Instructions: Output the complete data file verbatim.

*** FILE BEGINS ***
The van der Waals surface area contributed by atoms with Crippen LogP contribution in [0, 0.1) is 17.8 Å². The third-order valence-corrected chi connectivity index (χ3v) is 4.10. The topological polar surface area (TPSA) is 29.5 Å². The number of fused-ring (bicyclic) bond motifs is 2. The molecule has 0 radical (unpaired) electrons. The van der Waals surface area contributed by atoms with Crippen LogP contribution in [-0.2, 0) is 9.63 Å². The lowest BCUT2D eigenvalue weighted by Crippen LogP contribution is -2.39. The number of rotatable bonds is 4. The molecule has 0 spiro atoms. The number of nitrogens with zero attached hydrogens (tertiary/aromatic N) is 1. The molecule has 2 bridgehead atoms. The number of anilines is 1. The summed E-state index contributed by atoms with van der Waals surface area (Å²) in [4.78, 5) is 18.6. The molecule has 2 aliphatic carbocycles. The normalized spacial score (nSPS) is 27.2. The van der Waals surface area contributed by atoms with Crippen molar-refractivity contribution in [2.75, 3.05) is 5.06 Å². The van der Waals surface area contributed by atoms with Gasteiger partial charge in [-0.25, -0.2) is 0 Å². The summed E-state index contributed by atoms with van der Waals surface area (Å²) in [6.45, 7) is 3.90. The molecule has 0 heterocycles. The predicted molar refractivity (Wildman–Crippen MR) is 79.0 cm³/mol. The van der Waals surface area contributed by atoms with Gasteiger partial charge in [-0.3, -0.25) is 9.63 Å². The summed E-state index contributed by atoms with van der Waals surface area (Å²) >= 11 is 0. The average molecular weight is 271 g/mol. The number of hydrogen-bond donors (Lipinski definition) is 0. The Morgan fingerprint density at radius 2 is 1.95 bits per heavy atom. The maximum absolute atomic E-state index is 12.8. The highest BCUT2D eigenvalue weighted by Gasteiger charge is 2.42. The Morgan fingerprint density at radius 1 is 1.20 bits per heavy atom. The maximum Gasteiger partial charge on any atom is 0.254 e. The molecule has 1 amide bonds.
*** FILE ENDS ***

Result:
The van der Waals surface area contributed by atoms with Crippen LogP contribution in [0, 0.1) is 17.8 Å². The third-order valence-corrected chi connectivity index (χ3v) is 4.10. The topological polar surface area (TPSA) is 29.5 Å². The number of fused-ring (bicyclic) bond motifs is 2. The molecule has 0 radical (unpaired) electrons. The van der Waals surface area contributed by atoms with Crippen LogP contribution in [-0.2, 0) is 9.63 Å². The lowest BCUT2D eigenvalue weighted by Crippen LogP contribution is -2.39. The number of rotatable bonds is 4. The molecule has 0 spiro atoms. The number of nitrogens with zero attached hydrogens (tertiary/aromatic N) is 1. The molecule has 2 bridgehead atoms. The number of anilines is 1. The summed E-state index contributed by atoms with van der Waals surface area (Å²) in [4.78, 5) is 18.6. The molecule has 2 aliphatic carbocycles. The normalized spacial score (nSPS) is 27.2. The van der Waals surface area contributed by atoms with Crippen molar-refractivity contribution in [2.75, 3.05) is 5.06 Å². The van der Waals surface area contributed by atoms with Gasteiger partial charge in [-0.25, -0.2) is 0 Å². The summed E-state index contributed by atoms with van der Waals surface area (Å²) in [6.45, 7) is 3.90. The molecule has 0 heterocycles. The predicted molar refractivity (Wildman–Crippen MR) is 79.0 cm³/mol. The van der Waals surface area contributed by atoms with Gasteiger partial charge in [-0.3, -0.25) is 9.63 Å². The summed E-state index contributed by atoms with van der Waals surface area (Å²) >= 11 is 0. The average molecular weight is 271 g/mol. The number of hydrogen-bond donors (Lipinski definition) is 0. The Morgan fingerprint density at radius 2 is 1.95 bits per heavy atom. The maximum absolute atomic E-state index is 12.8. The highest BCUT2D eigenvalue weighted by Gasteiger charge is 2.42. The Morgan fingerprint density at radius 1 is 1.20 bits per heavy atom. The maximum Gasteiger partial charge on any atom is 0.254 e. The molecule has 1 amide bonds.